For Anosacha Peete-Meyers ’23, an artist and African-American and American studies double major from Houston, Texas, the skills she learned in the course were new, but she used them with intent. Last semester, she made a digital zine about Black motherhood and the evolution of the Black press in history. She wants to turn it into a bound book.
“I’ve always been interested in making books,” she said.
Harry Kassen ’23, an English major from New York City, was eager to try something different in this year’s Jan Plan. “This was my one opportunity to do something off the beaten path,” he said. “Part of what I enjoy is that I get to come in and do something with my hands. It’s a good change of pace from the more traditional classes. This is a good way to step back, do something else, and then recharge going forward.”
From trash to art
Artist Kim Bernard of Rockland, Maine, worked with 25 students during Trash to Art: Upcycled Sculptural Installation. The students, split between two sections, worked creatively and collaboratively to clean, shred, extrude, and transform No. 2 plastic trash into upcycled public sculptures that have been temporarily installed in Cotter Union. The installations will remain on view until April 28.
In the course, she asked students to consider sustainability, to think of ways to reduce consumption, and to talk about where trash and recycling go after being placed in dumpsters and bins. Some students took up her challenge to save their trash for a month to see how much they generated.
“They were into it,” Bernard said of the students. “They were fabulous. I just thought the world of these students. I teach as a visiting artist in enough locations that I recognize that the Colby students are very bright. They’re sharp. They’re on the ball and very engaged.”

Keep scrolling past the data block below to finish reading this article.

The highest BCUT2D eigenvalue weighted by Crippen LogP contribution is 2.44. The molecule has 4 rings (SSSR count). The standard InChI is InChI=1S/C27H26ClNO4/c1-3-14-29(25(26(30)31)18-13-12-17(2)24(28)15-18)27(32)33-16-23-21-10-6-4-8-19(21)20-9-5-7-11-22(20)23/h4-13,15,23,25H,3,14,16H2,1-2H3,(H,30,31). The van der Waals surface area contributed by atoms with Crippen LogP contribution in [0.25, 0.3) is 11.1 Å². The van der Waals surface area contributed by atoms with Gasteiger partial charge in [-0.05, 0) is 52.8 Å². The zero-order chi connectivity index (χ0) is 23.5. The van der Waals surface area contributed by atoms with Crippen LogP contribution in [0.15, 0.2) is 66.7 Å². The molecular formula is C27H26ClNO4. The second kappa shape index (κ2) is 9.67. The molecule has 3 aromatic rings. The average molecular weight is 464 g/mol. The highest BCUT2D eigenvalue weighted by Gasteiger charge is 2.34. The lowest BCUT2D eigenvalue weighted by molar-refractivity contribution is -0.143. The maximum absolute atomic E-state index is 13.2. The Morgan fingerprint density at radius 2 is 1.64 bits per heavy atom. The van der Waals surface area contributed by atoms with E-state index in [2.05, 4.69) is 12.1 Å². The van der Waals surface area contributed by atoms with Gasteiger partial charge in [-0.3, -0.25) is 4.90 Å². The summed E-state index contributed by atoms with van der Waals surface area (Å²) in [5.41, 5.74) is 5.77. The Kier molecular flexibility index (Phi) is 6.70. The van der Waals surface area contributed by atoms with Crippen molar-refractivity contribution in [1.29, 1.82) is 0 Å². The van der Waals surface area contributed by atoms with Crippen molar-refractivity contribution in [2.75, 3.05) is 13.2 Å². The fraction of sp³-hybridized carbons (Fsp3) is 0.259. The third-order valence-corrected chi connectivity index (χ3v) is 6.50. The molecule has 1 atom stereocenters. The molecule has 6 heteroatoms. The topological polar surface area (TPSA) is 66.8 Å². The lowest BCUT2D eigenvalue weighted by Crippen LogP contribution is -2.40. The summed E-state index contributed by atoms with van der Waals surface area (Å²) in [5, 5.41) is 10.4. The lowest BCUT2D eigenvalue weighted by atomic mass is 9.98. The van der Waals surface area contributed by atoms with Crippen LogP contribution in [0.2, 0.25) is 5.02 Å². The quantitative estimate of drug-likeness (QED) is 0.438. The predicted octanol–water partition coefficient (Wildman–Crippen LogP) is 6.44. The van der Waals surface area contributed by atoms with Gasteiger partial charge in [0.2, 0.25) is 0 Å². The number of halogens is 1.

A step away from ‘STEM-ness’
Back on the second floor of Lovejoy, the mandolin students seemed to relish in the luxury of dedicating so much time, energy, and concentration to learn something unexpected. Lily Hyce ’25, a neuroscience major from Wasilla, Alaska, had previous experience playing the violin and cello and was glad to spend the month immersing herself in the study of another stringed instrument.
“I thought it was a good opportunity to step away from my STEM-ness. It has been really nice. A breather from my last semester, for sure,” she said.
Annie Thomas ’26, of Winston-Salem, N.C., in the heart of bluegrass country, has “always wanted to play the mandolin. I was super excited when I saw this course. It’s definitely been a challenge, but I’ve really been enjoying it.”
Frayer, a first-time Jan Plan instructor, was delighted to share his lifelong passion for music with a new generation of students. Knowing how to play an instrument is a lifelong skill, one that can enrich a person’s life in sometimes unexpected ways, he said.
Back in his own Colby days, he spent one Jan Plan forming a bluegrass band with friends. They called themselves One Shot Deal, with the expectation that they would exist only during that month of January. But they had so much fun they kept playing, spending a summer doing gigs around the state.
Frayer for many years earned his living working in arts administration in Philadelphia and became a computer programmer when he started to lose his vision. Throughout his life, playing music has been a constant.
In the workshop, students learned tuning, basic chords, pick and rhythm techniques, the importance of timing and tone—and the physical challenges associated with playing a stringed instrument.
“The first two weeks I was hurting. Now I have calluses,” Hyce said, speaking like a seasoned musician.